According to preliminary election results, the Hungarian prime minister has won a third consecutive term and his Fidesz party is poised to regain its supermajority in parliament.
Hungary's firebrand nationalist Prime Minister Viktor Orban appears headed for a third consecutive term as his party has taken an overwhelming lead in the country's key parliamentary election on Sunday, according to partial results.
Preliminary figures show Orban's Fidesz party has won 49.29 percent of the vote, with more than 80 percent of votes counted, the National Election Office (NVI) said, adding that turnout had reached 68.80 percent, up more than seven points on elections in 2014.
The surge in turnout was thought to likely favour the opposition Jobbik, a far-right party that has been moving towards the centre, and the centre-left Socialists.
However, results show Jobbik trailing with 19.94 of the vote, the Socialists on 12.19 percent and the environmentalist LMP party on 6.75 percent.
Jobbik's leader Gabor Vona may even fail to win the seat he contested in the northeastern town of Gyoengyoes. He says he is keeping his promise and will resign after Jobbik placed a distant second in the parliamentary election.
If borne out, Orban will likely seize on the results as vindication of his clashes with EU institutions over his hardline anti-immigration policies and rejection of the EU's refugee resettlement programme, as well as his moves to clamp down on civil society groups.
An Orban victory will also provide a fillip for other nationalist politicians and those on the far-right who look to him as an inspiration.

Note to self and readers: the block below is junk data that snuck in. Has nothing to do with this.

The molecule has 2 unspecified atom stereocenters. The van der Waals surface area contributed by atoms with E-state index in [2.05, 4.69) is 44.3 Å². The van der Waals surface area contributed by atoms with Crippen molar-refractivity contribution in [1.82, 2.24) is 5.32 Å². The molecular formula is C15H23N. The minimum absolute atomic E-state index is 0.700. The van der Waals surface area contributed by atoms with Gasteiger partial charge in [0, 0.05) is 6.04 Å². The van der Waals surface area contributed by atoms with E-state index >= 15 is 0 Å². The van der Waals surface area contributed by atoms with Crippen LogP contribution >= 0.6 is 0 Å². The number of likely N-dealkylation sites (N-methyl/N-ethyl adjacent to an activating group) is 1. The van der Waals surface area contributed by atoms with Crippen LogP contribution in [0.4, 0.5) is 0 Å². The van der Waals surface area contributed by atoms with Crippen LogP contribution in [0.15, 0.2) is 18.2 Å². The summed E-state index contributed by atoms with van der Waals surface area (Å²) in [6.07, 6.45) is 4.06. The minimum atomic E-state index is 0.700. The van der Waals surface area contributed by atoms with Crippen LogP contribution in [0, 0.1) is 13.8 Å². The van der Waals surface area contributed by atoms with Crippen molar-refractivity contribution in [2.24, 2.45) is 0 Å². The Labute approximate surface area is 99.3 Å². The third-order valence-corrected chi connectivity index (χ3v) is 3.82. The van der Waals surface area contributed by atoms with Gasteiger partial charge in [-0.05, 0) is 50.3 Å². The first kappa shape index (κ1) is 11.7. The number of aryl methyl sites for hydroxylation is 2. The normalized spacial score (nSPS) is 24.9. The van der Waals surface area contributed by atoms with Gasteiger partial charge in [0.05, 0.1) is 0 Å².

Fidesz may even be on track to win its coveted two-thirds "supermajority", which would grant it wide powers to press ahead with controversial measures and change the constitution.
Collision course with Brussels
Some of the previous measures passed using this mechanism include those that have put Orban on a collision course with Brussels.
They include what critics call the erosion of media and judicial independence, as well as its crackdown on civil society organisations linked to liberal US billionaire George Soros.
Orban accuses Soros and the organisations he funds of promoting mass Muslim and African immigration into Europe in order to undermine its Christian identity.
Orban's sometimes lurid rhetoric against immigrants resulted in February in a spat between the government and the UN's top human rights official, Zeid Ra'ad Al Hussein, who accused Orban of xenophobia and racism.
However, Orban's message struck a chord with some voters, such as pensioner Ilona Gubacsi, who said she hoped the result would mean "no migrants coming to Hungary and for things to remain as they are."
But in one student neighbourhood in the capital, where long queues saw voters waiting up to an hour to cast their votes, the mood was predominantly anti-Fidesz.
"We feel there is not enough freedom here, I know a lot of people who won't hang around if things don't change," said one voter who wished to remain anonymous.
The last few weeks of the campaign were marked by allegations of money laundering and corruption levelled at Orban's inner circle, often published in media owned by oligarch Lajos Simicska, an erstwhile Orban ally who fell out with him after Fidesz's 2014 election victory.
Orban avoided public debates with opponents or speaking to independent media, preferring instead to address supporters at carefully stage-managed events where he hammered home his anti-immigration message.
The opposition's campaign had focused on corruption and deteriorating public services, as well as the government's failure to stem a high level of emigration which has seen the country's population fall under the symbolic 10 million mark.